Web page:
With the help of efficient applications and Foth’s careful planning, Perry received a full digital twin of the town, created with the same amount of money originally earmarked for the ADA compliance project alone. Peterson and his colleagues are already putting the digital twin to use. They anticipate the digital twin will help the city enact its Comprehensive Plan 2030 – a package of infrastructure initiatives that will support Perry’s small-town identity while building big-city connections – 60% faster.

RELATED: City Revitalizes Neighborhoods with Complete Streets Design

Peterson also plans to use the digital twin to help the town recover from severe weather events. An August 2020 derecho wreaked havoc on central Iowa, causing severe damage to buildings and destroying more than 7 million trees. Perry’s digital twin includes a tree inventory, which will help the city assess damage in future events and quickly replace lost trees. Detailed digital imagery of buildings can assist with repairing structural storm damage. “A neighboring town had a tornado, which did a lot of damage to one of their historic buildings,” he said. “They had to try to rebuild it just by using old photos. If one of our buildings gets damaged, we [now] have digital replicas of them.”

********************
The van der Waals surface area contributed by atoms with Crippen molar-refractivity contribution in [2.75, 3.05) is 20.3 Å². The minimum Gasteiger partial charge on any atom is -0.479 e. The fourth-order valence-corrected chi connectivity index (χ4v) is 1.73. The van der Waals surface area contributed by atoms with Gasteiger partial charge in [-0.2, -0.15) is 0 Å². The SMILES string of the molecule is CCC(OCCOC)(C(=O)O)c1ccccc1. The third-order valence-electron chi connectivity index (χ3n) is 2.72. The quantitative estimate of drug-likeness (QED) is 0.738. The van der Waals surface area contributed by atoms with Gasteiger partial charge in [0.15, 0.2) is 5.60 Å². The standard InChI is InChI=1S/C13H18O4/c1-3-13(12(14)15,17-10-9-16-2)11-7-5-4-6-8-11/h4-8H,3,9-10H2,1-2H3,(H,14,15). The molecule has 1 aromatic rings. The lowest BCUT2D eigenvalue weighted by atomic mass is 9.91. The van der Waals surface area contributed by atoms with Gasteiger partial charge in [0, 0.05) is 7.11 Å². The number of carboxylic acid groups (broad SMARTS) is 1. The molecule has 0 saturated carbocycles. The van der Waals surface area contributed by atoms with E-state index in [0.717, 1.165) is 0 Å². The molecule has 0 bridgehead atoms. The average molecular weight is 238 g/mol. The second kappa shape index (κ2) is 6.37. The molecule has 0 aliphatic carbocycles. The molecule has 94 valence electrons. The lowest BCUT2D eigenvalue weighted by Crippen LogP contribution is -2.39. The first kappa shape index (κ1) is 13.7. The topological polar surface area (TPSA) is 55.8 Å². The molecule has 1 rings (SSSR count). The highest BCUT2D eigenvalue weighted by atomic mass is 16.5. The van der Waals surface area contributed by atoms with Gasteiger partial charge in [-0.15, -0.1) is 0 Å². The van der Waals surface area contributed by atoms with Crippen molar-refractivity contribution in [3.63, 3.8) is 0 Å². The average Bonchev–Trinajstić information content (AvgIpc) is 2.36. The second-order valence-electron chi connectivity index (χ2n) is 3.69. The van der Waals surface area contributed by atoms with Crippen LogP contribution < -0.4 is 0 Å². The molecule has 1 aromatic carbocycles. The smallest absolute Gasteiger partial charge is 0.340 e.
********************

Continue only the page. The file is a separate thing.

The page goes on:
Attracting Incentives to Kickstart Projects

Perry’s downtown is part of the National Register of Historic Places, an honor that brings tax incentives, as well as the responsibility to meet the register’s standards. Peterson anticipates that the digital twin will increase the city’s ability to adhere to the tax incentives program by 50%, as well as improve historic building renovations and inspections by 25%.

These initiatives could just be the beginning and could lead to many other projects in the future. For example, Peterson wants to use the digital twin as the basis for an autonomous public transportation system that could serve the elderly and other groups that lack their own transportation. Whatever the project, he anticipates the digital twin will make receiving state and federal funding easier, as it will help them put together compelling, 3D presentations and demonstrate their ability to bring these projects into reality. “We want to continue to understand the full breadth of what the data can be used for,” Peterson said. “We’re just scratching the surface of how the data can be used.”

As for Foth, the company intends to use Perry as a pilot project and ultimately help other towns and cities realize the benefits of digital twins.